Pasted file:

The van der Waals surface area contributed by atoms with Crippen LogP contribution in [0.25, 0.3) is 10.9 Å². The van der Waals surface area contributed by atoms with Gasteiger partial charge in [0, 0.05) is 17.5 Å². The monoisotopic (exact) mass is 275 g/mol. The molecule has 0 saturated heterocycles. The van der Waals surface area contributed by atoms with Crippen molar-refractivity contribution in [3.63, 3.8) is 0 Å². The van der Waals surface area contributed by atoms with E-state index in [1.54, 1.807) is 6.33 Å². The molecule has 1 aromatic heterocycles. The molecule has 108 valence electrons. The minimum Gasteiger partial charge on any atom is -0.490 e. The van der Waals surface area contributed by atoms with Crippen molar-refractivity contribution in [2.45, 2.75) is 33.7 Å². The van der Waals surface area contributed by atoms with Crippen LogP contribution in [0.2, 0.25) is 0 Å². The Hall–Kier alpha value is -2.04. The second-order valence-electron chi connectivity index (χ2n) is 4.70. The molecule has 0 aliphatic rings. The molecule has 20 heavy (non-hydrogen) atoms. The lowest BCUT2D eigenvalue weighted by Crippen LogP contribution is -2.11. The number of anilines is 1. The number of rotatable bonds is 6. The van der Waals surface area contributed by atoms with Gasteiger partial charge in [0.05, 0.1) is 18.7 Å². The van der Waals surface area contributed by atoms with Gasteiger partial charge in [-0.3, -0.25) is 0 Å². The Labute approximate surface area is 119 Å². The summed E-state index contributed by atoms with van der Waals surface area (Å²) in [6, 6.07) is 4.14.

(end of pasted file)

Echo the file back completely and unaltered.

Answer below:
The van der Waals surface area contributed by atoms with Crippen LogP contribution in [0.25, 0.3) is 10.9 Å². The van der Waals surface area contributed by atoms with Gasteiger partial charge in [0, 0.05) is 17.5 Å². The monoisotopic (exact) mass is 275 g/mol. The molecule has 0 saturated heterocycles. The van der Waals surface area contributed by atoms with Crippen molar-refractivity contribution in [3.63, 3.8) is 0 Å². The van der Waals surface area contributed by atoms with E-state index in [1.54, 1.807) is 6.33 Å². The molecule has 1 aromatic heterocycles. The molecule has 108 valence electrons. The minimum Gasteiger partial charge on any atom is -0.490 e. The van der Waals surface area contributed by atoms with Crippen molar-refractivity contribution in [2.45, 2.75) is 33.7 Å². The van der Waals surface area contributed by atoms with Crippen LogP contribution in [0.2, 0.25) is 0 Å². The Hall–Kier alpha value is -2.04. The second-order valence-electron chi connectivity index (χ2n) is 4.70. The molecule has 0 aliphatic rings. The molecule has 20 heavy (non-hydrogen) atoms. The lowest BCUT2D eigenvalue weighted by Crippen LogP contribution is -2.11. The number of anilines is 1. The number of rotatable bonds is 6. The van der Waals surface area contributed by atoms with Gasteiger partial charge in [0.05, 0.1) is 18.7 Å². The van der Waals surface area contributed by atoms with Gasteiger partial charge in [-0.3, -0.25) is 0 Å². The Labute approximate surface area is 119 Å². The summed E-state index contributed by atoms with van der Waals surface area (Å²) in [6, 6.07) is 4.14.